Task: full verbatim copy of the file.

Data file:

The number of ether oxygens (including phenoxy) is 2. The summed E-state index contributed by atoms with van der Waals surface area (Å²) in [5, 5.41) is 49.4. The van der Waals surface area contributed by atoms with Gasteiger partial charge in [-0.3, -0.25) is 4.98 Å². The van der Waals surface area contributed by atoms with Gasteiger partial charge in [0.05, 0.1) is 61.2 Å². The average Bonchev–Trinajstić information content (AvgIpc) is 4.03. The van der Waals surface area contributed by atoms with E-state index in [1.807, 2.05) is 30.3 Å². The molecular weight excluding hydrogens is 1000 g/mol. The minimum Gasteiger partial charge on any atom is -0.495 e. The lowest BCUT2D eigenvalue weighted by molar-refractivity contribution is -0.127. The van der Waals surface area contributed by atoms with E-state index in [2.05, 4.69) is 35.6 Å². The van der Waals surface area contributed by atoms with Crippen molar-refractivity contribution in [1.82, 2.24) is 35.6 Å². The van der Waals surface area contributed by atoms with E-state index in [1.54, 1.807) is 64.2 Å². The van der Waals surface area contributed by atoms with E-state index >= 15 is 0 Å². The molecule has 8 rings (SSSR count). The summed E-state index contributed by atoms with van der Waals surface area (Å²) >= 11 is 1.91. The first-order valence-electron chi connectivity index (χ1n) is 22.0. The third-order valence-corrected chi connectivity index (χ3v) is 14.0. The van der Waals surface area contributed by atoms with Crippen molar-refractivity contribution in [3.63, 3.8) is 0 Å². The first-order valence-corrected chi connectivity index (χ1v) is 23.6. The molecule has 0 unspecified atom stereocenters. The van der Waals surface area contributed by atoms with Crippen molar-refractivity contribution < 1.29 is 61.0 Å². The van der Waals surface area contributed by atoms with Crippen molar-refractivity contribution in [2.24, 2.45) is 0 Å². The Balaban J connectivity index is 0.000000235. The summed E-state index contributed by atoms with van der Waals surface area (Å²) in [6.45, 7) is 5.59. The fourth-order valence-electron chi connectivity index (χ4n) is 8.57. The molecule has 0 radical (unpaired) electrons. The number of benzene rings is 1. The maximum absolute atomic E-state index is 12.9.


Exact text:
The number of ether oxygens (including phenoxy) is 2. The summed E-state index contributed by atoms with van der Waals surface area (Å²) in [5, 5.41) is 49.4. The van der Waals surface area contributed by atoms with Gasteiger partial charge in [-0.3, -0.25) is 4.98 Å². The van der Waals surface area contributed by atoms with Gasteiger partial charge in [0.05, 0.1) is 61.2 Å². The average Bonchev–Trinajstić information content (AvgIpc) is 4.03. The van der Waals surface area contributed by atoms with E-state index in [1.807, 2.05) is 30.3 Å². The molecular weight excluding hydrogens is 1000 g/mol. The minimum Gasteiger partial charge on any atom is -0.495 e. The lowest BCUT2D eigenvalue weighted by molar-refractivity contribution is -0.127. The van der Waals surface area contributed by atoms with E-state index in [2.05, 4.69) is 35.6 Å². The van der Waals surface area contributed by atoms with Crippen molar-refractivity contribution in [1.82, 2.24) is 35.6 Å². The van der Waals surface area contributed by atoms with E-state index in [1.54, 1.807) is 64.2 Å². The van der Waals surface area contributed by atoms with E-state index >= 15 is 0 Å². The molecule has 8 rings (SSSR count). The summed E-state index contributed by atoms with van der Waals surface area (Å²) >= 11 is 1.91. The first-order valence-electron chi connectivity index (χ1n) is 22.0. The third-order valence-corrected chi connectivity index (χ3v) is 14.0. The van der Waals surface area contributed by atoms with Crippen molar-refractivity contribution in [3.63, 3.8) is 0 Å². The first-order valence-corrected chi connectivity index (χ1v) is 23.6. The molecule has 0 unspecified atom stereocenters. The van der Waals surface area contributed by atoms with Crippen molar-refractivity contribution < 1.29 is 61.0 Å². The van der Waals surface area contributed by atoms with Crippen molar-refractivity contribution in [2.24, 2.45) is 0 Å². The Balaban J connectivity index is 0.000000235. The summed E-state index contributed by atoms with van der Waals surface area (Å²) in [6.45, 7) is 5.59. The fourth-order valence-electron chi connectivity index (χ4n) is 8.57. The molecule has 0 radical (unpaired) electrons. The number of benzene rings is 1. The maximum absolute atomic E-state index is 12.9.